Google (ticker: GOOG) filed to sell 14.2 million newly issued shares (actually 14,159,265, as in Pi, 3.14159265), adding 8% to its float. The offering will raise about $4 billion, yet the company hasn't specified what it plans to use the proceeds for. Analysis:
- Google has explicitly stated that it isn't planning large acquisitions. According to the WSJ (paid subscription required),
Google Chief Financial Officer George Reyes last week said Google wasn't planning any splashy purchases, but rather was focusing on "teams of engineers, great technologies that are available at fair prices." Speaking at an Aug. 9 Pacific Crest Securities conference in Colorado, Mr. Reyes added, "I wouldn't expect to see us do anything big anytime soon."
- Yet the sell-side analysts speculate about acquisitions. Here's the WSJ's survey of analyst reactions; most focus on acquisition possibilities. For example, Goldman's Anthony Noto thinks that Google will purchase companies in China and Russia (a Russian technology company worth over $1 billion?????), and Morgan Stanley's Mary Meeker thinks that "this cash balance could allow the company increased flexibility to consider large strategic acquisitions". The sell-side analysts' shopping list includes AOL, Baidu, and smaller search technology firms.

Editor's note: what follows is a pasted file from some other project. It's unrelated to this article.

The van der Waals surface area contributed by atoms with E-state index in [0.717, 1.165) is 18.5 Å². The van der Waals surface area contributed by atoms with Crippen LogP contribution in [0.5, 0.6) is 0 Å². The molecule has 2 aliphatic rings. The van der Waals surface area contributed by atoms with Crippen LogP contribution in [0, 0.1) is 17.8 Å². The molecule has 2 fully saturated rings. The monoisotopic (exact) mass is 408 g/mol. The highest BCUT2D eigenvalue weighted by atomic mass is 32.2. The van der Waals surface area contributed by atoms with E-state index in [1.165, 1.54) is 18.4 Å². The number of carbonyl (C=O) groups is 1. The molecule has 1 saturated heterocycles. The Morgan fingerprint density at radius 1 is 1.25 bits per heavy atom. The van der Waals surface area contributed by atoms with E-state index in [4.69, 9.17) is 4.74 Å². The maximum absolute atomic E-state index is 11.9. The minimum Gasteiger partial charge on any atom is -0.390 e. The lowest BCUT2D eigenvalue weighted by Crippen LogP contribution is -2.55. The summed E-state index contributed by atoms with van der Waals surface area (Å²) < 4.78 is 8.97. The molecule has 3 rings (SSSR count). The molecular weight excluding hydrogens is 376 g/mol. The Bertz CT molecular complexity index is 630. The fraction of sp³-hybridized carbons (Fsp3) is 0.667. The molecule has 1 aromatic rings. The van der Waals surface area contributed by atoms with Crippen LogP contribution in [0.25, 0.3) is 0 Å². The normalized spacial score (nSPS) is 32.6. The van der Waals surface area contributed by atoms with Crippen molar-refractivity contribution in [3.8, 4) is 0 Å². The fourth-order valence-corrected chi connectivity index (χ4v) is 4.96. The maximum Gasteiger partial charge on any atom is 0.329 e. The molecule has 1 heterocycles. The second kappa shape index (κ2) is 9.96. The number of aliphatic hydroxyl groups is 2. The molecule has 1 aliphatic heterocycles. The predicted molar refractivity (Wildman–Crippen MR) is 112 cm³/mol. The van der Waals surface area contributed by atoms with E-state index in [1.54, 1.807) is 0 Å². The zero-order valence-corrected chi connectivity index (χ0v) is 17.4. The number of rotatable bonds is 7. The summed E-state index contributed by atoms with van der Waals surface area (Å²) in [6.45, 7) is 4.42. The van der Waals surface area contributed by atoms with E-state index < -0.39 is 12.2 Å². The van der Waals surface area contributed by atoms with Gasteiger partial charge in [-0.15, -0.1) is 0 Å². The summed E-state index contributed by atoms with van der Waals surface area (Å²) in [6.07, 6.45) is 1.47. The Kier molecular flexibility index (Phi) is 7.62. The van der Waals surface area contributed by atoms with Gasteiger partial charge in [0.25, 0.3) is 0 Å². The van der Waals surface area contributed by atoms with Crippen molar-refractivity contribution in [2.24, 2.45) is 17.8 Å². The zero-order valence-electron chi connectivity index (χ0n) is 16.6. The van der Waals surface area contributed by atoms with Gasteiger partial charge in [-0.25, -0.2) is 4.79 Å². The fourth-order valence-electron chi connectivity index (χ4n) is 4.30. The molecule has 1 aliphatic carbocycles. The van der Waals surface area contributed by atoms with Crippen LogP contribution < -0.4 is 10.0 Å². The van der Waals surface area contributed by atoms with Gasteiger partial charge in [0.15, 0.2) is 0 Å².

- Large acquisitions are inconsistent with Google's strategy. Google's acquisitions to date have been focused on enabling technologies, not on purchasing market share. But a billion-dollar-plus acquisition would almost by definition be a market-share acquisition, for example in the content creation business. Note that Google's founders have stated clearly that Google views itself as an aggregator and gateway to content, not a content creator. That rules out AOL. It's also unlikely that Google would purchase a firm like Baidu, since that would be an implicit admission that Google lacks confidence in its core competency - search technology.
- That leaves two possibilities. Either Google wants the cash for large infrastructure projects, or it doesn't need the cash but thinks this is an opportune time (price) to sell stock. The type of infrastructure project Google would be strategically interested in would be information or data related, like its book-scanning project and Amazon's GPS photo project. (Amazon sends round GPS-enabled trucks to photograph buildings for use on online maps.)
- Most likely? Google doesn't need the cash. Leading Internet companies are strong cash-flow generators. eBay has funded its acquisitions (such as Rent.com and Shopping.com) from the immense cash-flow thrown off by its business, as that's the best way for the company to maintain its return on equity. Google is already sitting on $2.95 billion as of end-June, and generated $625 million of cash in Q2.
- Either way, this is bad news for GOOG investors. It goes without saying that if Google wants to sell for no reason other than stock price, that's a negative signal. But a large infrastructure project would also be a short-term negative, as Google's margins would be hit and revenue would be generated with a lag after expenses were incurred.
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